The two leading adaptive bitrate streaming formats are HLS (HTTP Live Streaming) and MPEG-DASH (Dynamic Adaptive Streaming over HTTP).
HLS is an adaptive streaming communications protocol created by Apple. The Safari browser can play HLS streams within a web page, iPhones, and iPod touch devices. Since v2, all Apple TV devices also include an HTTP Live Streaming client. Apple’s AppStore requires apps that stream videos longer than 10 minutes over a cellular network to deliver those videos via HLS adaptive streaming. For details, see https://developer.apple.com/library/ios/qa/qa1767/_index.html
As mentioned above, to deliver videos using adaptive bitrate streaming, you must generate multiple video representations, an index file per representation, and a master playlist. The formats and encoding for HLS and MPEG-DASH are different for each of these files. So, if you want to deliver both HTTP Live Streaming and MPEG-DASH formats, to cover both iOS and non-iOS devices, then you need to double the effort for every video you want to deliver. Additionally, for MPEG-DASH, the best practice is to deliver the audio and video separately, so chalk up even more files and complexity.
Generating so many video outputs and creating all the required supporting files for every video you want to deliver, is a huge and potentially expensive challenge.
To address this challenge, Cloudinary enables you to pick from a set of predefined streaming profiles or create your own custom profile. A Cloudinary streaming profile comprises a set of video representation definitions with various qualities, bitrates, and codecs. For example, the 4k predefined profile specifies 8 different representations in 16*9 aspect ratio, ranging from extremely high quality to audio-only.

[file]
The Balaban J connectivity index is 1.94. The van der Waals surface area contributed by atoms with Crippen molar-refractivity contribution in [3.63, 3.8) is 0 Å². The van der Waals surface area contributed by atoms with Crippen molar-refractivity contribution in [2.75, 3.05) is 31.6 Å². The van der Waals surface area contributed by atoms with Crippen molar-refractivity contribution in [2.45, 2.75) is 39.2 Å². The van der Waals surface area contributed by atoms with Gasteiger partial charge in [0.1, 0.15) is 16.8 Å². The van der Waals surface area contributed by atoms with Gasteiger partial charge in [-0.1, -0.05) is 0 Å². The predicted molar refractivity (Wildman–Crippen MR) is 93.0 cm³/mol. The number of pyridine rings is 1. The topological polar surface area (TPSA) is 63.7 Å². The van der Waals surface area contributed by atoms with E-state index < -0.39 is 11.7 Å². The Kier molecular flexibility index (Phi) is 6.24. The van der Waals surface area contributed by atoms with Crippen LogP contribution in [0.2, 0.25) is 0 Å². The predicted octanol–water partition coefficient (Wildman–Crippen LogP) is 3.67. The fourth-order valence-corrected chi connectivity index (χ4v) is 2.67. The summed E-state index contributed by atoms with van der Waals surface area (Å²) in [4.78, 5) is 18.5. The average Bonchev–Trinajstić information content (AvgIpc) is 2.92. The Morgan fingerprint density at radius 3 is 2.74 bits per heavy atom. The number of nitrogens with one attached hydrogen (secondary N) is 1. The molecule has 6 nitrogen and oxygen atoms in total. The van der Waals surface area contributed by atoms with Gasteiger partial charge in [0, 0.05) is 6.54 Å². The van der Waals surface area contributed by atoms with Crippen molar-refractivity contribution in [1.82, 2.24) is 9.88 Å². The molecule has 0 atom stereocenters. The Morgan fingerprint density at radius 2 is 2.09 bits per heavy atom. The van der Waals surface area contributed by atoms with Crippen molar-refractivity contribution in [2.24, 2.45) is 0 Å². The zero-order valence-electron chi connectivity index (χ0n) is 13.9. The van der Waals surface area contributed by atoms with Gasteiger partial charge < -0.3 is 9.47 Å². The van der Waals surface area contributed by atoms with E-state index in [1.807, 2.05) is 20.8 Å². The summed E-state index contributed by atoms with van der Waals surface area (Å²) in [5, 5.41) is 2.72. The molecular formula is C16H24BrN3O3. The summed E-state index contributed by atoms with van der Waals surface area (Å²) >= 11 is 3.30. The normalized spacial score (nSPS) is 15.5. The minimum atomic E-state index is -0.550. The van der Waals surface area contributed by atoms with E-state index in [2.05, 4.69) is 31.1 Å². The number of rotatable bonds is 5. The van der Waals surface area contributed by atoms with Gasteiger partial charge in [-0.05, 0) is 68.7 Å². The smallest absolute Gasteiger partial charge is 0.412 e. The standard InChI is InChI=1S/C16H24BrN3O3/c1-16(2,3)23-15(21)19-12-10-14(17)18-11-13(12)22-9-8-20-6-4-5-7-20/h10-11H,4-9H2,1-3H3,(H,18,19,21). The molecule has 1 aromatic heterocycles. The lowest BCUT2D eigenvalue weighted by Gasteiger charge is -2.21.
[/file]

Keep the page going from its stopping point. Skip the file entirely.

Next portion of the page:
Once you pick (or define) a streaming profile, you simply upload your video file with a single eager transformation that instructs Cloudinary to generate all the required files for the requested profile in either HTTP Live Streaming or MPEG-DASH format. If you want to deliver both formats, all it takes is two
eager transformations within your
upload command, instead of one.
For example, this Ruby code eagerly generates the
big_buck_bunny video in both HTTP Live Streaming and MPEG-DASH formats using the full_hd built-in streaming profile, which yields 6 representations of the movie at a variety of quality levels.